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The good old days --- a time when hard work, commitment, discipline and positive attitude were expected, not rewarded.  Failure was not final and earning meant sacrifice. These lessons have stood the test of time.  Growing up in Canada, I never played AAA hockey, I got cut from most of the teams I tried out for.  I knew at an early age that hard work, desire, determination and discipline were the keys to success.  My father never responded by formulating a new league, moving across town, getting involved in “politics” or buying me something to ease my self pitied state. By doing so, he taught me a very valuable lesson that would pay off later in life:  In the real world NOT EVERYONE GETS A TROPHY. 

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Maximize “Free Time”:

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My father was born in Belgrade, Yugoslavia and spent three and a half years living in a refugee camp before a church sponsored his family to come by boat to Northern Canada.  He was twelve at the time, could not speak a word of English, and his family had nothing except the clothes on their backs, and a few minor items they traveled with.  At an early age, my father learned valuable lessons that would help shape his life, and many years later, the lives of his sons.  Earning things meant sacrifice; priorities and obligations overshadowed privileges and hard work, discipline, determination and desire were expected, not asked for.  Survival meant scratching, clawing, working, learning and listening in order to learn a new language, adjust to a new culture, and make an honest living.  These experiences molded my father into the man he was: a survivor, a hard worker, and a highly educated professional never forgetting what it took to reach places that, at many times, may have seemed unreachable. I am certain that these experiences have shaped my father’s life in ways that I may never fully understand, but I know deep in my heart he has used these life events to raise his sons into the men they have become today.

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In my opinion, it’s extremely important to understand the tools of the trade for various sports and their requisite performance underpinnings.  In the world of hockey, perhaps no tool is as important as a player’s choice in both skates and sticks.  The hockey skate consists of a hard-outer shell, a rigid toe box to withstand the velocity of flying pucks/sticks, a padded tongue, which may, or may not be manipulated for increased range of motion, an Achilles guard, heel counter and skate blade.  Players traditionally choose a skate that provides the most comfort while ensuring performance needs.  The balance of this so called “performance teeter-totter” typically resides in a personal choice between rigidity and range of motion (frontal plane stiffness and sagittal plane mobility).  For example, defensemen may choose a stiffer boot due to the fact that backward skating (C-Cut) does not have a swing phase only a stance (foot is on the ice the whole time).  In addition the trunk segmental angle (relative to the horizontal axis) in forward skating is significantly less than backward skating which indicates that players lean their bodies significantly forward during forward skating and not nearly as much in skating backwards [1].  More can be found here.  This choice has direct impact on biomechanics, and foot contact within the skate [2].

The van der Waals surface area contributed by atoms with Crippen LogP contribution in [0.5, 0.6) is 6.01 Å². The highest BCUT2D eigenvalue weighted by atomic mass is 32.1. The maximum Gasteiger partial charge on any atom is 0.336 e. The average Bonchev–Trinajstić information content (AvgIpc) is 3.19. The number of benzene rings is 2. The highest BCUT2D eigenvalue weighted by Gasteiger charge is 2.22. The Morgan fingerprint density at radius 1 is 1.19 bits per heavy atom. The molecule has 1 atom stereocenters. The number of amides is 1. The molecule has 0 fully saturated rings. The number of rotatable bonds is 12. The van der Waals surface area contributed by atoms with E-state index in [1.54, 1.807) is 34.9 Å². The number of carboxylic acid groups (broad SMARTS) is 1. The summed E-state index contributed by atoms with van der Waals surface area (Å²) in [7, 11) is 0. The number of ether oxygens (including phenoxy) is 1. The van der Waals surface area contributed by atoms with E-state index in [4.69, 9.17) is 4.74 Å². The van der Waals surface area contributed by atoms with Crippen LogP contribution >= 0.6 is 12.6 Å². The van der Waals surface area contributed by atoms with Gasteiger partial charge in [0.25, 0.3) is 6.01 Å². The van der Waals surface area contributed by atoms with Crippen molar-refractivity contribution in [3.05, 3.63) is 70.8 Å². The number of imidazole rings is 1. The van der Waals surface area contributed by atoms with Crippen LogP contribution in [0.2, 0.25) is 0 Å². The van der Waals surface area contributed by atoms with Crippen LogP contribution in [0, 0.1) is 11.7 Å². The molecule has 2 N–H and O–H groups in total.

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When it comes to programming for ice hockey we must ask ourselves…what qualities matter most in sport competition?  In other words, what qualities can we train off the ice, that make the most tangible differences on the ice?  What abilities make great players great?   In order to answer these questions, a good place to start is to look at some of the existing literature and attempt to see what correlates best with on-ice performance. 

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